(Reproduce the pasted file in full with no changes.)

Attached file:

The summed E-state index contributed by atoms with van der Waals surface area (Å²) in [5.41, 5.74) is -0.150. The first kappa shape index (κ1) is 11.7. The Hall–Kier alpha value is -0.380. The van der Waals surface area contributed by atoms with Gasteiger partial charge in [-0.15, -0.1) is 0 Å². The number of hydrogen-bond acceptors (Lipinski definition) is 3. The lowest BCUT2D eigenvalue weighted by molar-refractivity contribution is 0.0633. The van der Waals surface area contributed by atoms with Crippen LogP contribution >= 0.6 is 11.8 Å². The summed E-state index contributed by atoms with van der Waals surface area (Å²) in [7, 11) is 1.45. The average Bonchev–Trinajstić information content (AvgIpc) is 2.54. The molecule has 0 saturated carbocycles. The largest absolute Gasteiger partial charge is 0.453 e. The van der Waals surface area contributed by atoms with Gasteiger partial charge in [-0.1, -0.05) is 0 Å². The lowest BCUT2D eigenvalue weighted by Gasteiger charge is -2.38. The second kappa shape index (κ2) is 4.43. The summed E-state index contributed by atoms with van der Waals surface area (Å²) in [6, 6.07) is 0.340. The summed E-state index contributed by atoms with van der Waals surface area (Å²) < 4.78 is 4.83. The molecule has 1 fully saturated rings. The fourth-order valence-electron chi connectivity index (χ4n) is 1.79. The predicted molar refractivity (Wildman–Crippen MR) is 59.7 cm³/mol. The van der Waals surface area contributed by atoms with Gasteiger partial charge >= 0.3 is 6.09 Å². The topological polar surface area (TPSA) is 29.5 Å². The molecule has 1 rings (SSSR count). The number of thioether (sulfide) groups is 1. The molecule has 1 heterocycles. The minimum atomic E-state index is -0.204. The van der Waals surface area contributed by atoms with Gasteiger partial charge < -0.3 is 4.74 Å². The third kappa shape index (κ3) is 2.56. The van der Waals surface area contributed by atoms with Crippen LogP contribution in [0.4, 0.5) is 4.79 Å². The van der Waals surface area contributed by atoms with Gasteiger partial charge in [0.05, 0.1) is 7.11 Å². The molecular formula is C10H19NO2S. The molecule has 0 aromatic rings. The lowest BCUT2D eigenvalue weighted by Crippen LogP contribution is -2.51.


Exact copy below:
The summed E-state index contributed by atoms with van der Waals surface area (Å²) in [5.41, 5.74) is -0.150. The first kappa shape index (κ1) is 11.7. The Hall–Kier alpha value is -0.380. The van der Waals surface area contributed by atoms with Gasteiger partial charge in [-0.15, -0.1) is 0 Å². The number of hydrogen-bond acceptors (Lipinski definition) is 3. The lowest BCUT2D eigenvalue weighted by molar-refractivity contribution is 0.0633. The van der Waals surface area contributed by atoms with Crippen LogP contribution >= 0.6 is 11.8 Å². The summed E-state index contributed by atoms with van der Waals surface area (Å²) in [7, 11) is 1.45. The average Bonchev–Trinajstić information content (AvgIpc) is 2.54. The molecule has 0 saturated carbocycles. The largest absolute Gasteiger partial charge is 0.453 e. The van der Waals surface area contributed by atoms with Gasteiger partial charge in [-0.1, -0.05) is 0 Å². The lowest BCUT2D eigenvalue weighted by Gasteiger charge is -2.38. The second kappa shape index (κ2) is 4.43. The summed E-state index contributed by atoms with van der Waals surface area (Å²) in [6, 6.07) is 0.340. The summed E-state index contributed by atoms with van der Waals surface area (Å²) < 4.78 is 4.83. The molecule has 1 fully saturated rings. The fourth-order valence-electron chi connectivity index (χ4n) is 1.79. The predicted molar refractivity (Wildman–Crippen MR) is 59.7 cm³/mol. The van der Waals surface area contributed by atoms with Gasteiger partial charge >= 0.3 is 6.09 Å². The topological polar surface area (TPSA) is 29.5 Å². The molecule has 1 rings (SSSR count). The number of thioether (sulfide) groups is 1. The molecule has 1 heterocycles. The minimum atomic E-state index is -0.204. The van der Waals surface area contributed by atoms with Gasteiger partial charge < -0.3 is 4.74 Å². The third kappa shape index (κ3) is 2.56. The van der Waals surface area contributed by atoms with Crippen LogP contribution in [0.4, 0.5) is 4.79 Å². The van der Waals surface area contributed by atoms with Gasteiger partial charge in [0.05, 0.1) is 7.11 Å². The molecular formula is C10H19NO2S. The molecule has 0 aromatic rings. The lowest BCUT2D eigenvalue weighted by Crippen LogP contribution is -2.51.